by Father Mark Goldasich
Dang women drivers!
This morning on I-70, I looked over to my left and there was a woman in a brand-new Escalade, driving way over the speed limit, with her face up next to her rearview mirror putting on eyeliner.
I turned away for just a couple of seconds and, when I looked back, she was halfway over in my lane, still working on that makeup.
As a man and a seasoned driver, I don’t scare too easily. But this woman scared me so much, I dropped my electric shaver, which knocked the doughnut out of my other hand. In all of the confusion of trying to straighten out the car using my knees against the steering wheel, my cell phone fell away from my ear into the coffee between my legs, splashing the seat, ruining the cell phone, soaking my pants and disconnecting an important call to the archbishop! I just don’t understand why they give licenses to women; they’re so dangerous on the roads!
OK, before you call the highway patrol to arrest me (or that woman driver above), let me reassure you that the opening story is just that: a story. You’ve probably seen a similar e-mail in your in-box recently. It’s a humorous way to highlight a very unfunny problem: the increasingly dangerous roads that we travel.
A couple of months ago, The Christophers — a nonprofit Catholic organization headquartered in New York City — released a pamphlet entitled “Road Rage: Put the Brakes On!” Then on June 19, the Vatican issued a set of “Ten Commandments” for drivers. The risks of driving are real and, with more and more cars on the road, the problem is getting worse.
The Vatican document, from the Pontifical Council for Migrants and Travelers, highlighted some frightening statistics. In the 20th century, about 35 million people died in road accidents and 1.5 billion were injured. In the year 2000 alone, traffic deaths reached nearly 1.3 million and “90 percent of the accidents were due to human error.”
The Christophers pamphlet notes that, according to traffic authorities, bad driving is the “number one cause of anger that touches off most road rage incidents.” Furthermore, “most of these trivial incidents [like cutting someone off or driving too slowly in the fast lane] were actually unintended errors of judgment, but were perceived as intentional in-your-face threats.”
So, what can be done? Should we all just buy Humvees and have them outfitted with gun ports in the doors? Actually, the solution is much simpler (and cheaper). We need to take the Christophers philosophy to heart: It’s better to light one candle than to curse the darkness. In other words, one person can make a positive difference in the world. How? In this case, by becoming a better driver.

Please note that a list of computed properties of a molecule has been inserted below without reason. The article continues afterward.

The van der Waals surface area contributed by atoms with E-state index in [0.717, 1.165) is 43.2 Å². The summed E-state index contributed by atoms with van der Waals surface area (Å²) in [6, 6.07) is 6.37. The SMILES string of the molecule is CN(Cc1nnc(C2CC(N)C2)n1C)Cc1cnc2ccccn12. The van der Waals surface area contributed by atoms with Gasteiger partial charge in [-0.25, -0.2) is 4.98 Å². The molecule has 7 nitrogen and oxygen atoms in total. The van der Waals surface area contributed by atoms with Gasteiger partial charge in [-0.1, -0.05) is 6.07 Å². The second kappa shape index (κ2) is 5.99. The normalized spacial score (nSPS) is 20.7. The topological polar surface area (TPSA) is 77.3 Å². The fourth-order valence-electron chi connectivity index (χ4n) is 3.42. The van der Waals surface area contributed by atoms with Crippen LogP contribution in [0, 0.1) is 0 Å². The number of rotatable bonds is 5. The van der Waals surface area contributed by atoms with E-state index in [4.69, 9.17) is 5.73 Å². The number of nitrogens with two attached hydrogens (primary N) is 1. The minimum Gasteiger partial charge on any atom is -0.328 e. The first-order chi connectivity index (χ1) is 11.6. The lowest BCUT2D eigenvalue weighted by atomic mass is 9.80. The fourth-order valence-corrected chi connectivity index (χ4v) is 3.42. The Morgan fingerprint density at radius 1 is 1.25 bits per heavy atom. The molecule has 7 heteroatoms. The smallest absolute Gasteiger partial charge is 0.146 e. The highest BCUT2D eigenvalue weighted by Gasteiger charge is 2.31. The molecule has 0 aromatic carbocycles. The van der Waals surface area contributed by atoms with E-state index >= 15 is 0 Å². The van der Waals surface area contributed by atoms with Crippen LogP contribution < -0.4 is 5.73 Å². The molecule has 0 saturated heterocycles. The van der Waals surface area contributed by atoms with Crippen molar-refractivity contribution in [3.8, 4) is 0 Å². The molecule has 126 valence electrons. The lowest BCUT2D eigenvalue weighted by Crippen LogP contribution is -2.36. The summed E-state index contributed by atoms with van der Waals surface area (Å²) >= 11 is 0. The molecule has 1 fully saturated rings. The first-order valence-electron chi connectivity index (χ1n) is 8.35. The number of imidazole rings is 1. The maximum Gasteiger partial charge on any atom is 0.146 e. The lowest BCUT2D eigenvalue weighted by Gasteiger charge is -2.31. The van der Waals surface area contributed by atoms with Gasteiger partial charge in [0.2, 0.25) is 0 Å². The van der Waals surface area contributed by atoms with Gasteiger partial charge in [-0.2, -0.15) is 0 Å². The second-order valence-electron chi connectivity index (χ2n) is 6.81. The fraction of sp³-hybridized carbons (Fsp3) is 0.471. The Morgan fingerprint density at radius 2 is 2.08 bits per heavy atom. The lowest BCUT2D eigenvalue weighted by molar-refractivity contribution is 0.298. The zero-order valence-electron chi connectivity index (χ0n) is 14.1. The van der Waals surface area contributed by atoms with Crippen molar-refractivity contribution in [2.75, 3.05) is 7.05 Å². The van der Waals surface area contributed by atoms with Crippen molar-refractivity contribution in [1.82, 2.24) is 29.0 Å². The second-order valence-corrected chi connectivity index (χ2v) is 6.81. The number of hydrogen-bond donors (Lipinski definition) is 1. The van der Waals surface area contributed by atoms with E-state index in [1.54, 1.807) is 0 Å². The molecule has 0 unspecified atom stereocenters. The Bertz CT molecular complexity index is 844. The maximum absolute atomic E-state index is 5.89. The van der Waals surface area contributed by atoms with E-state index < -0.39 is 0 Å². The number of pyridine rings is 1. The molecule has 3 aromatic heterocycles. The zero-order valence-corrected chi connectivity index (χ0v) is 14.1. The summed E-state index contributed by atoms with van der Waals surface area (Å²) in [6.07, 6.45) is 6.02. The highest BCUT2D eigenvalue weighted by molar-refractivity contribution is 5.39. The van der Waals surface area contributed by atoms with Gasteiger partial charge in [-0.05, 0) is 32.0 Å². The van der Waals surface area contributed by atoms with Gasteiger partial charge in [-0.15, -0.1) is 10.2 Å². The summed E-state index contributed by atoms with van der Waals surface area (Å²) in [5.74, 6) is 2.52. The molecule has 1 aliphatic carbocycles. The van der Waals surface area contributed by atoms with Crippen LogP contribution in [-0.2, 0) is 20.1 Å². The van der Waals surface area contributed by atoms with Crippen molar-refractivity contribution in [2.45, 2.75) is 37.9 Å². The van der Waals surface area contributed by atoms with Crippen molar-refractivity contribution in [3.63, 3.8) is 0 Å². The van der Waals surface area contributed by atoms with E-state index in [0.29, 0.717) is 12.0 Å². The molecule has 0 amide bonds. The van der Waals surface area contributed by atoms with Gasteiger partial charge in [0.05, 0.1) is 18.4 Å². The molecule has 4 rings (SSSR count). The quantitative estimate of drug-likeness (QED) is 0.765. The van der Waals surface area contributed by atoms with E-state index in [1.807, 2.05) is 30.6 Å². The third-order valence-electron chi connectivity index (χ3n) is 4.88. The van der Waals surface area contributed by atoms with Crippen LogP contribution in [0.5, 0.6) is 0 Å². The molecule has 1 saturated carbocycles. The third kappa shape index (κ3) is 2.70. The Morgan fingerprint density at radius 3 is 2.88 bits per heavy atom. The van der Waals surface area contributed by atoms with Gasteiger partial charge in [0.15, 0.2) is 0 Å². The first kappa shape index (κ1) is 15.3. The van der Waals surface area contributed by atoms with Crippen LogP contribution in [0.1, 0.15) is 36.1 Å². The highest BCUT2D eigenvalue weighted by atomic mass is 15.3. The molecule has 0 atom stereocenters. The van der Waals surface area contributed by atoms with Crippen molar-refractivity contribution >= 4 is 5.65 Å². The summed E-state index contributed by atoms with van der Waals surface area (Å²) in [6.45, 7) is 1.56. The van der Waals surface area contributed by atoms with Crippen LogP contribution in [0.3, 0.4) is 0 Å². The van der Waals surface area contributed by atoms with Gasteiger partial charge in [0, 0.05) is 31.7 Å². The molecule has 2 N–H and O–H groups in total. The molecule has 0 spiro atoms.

A good place to start is by adopting the Vatican’s “Ten Commandments” for drivers. Among them are:
• Courtesy, uprightness and prudence will help you deal with unforeseen events.
• Charitably convince the young and not so young not to drive when they are not in a fitting condition to do so.”
• “Feel responsible toward others.” To these, I’d add my own list:
• When you drive, drive. Focus solely on operating your vehicle safely. Set aside the cell phones, in particular.
• Drive the speed limit. What’s posted on the sign is not just a suggestion. (Your local law enforcement officer will help you remember this one.)
• Leave at least 10 minutes earlier (than you think you need to) for your destination. I suspect that only about a third of the roads are not under some kind of construction at this time of year.
• Fasten your seat belt. Those 5 seconds to buckle up may save your life.
• Use your turn signals. Please.
• Slow down to practically a crawl in parking lots: Remember there could be children darting out, elderly people pushing carts or using canes, or other vehicles backing out.
• For those with handicap parking placards hanging from your rearview mirror, remove them before driving. It’s hard enough to see without that huge blue thing blocking the view out of the windshield.
Take some time this week to reflect on your driving. Be honest. Note any of your own bad habits. Reread your Kansas driver’s handbook. (You didn’t just throw it away, did you, after renewing your license?)
Perhaps the best preparation for navigating today’s highways is to make a sign of the cross and take a deep breath before slipping the car into drive. Think of these actions as “putting gas into your heart and soul.”
Thus prepared, we can tackle the road — maybe not always willingly, but at least attentively and politely.
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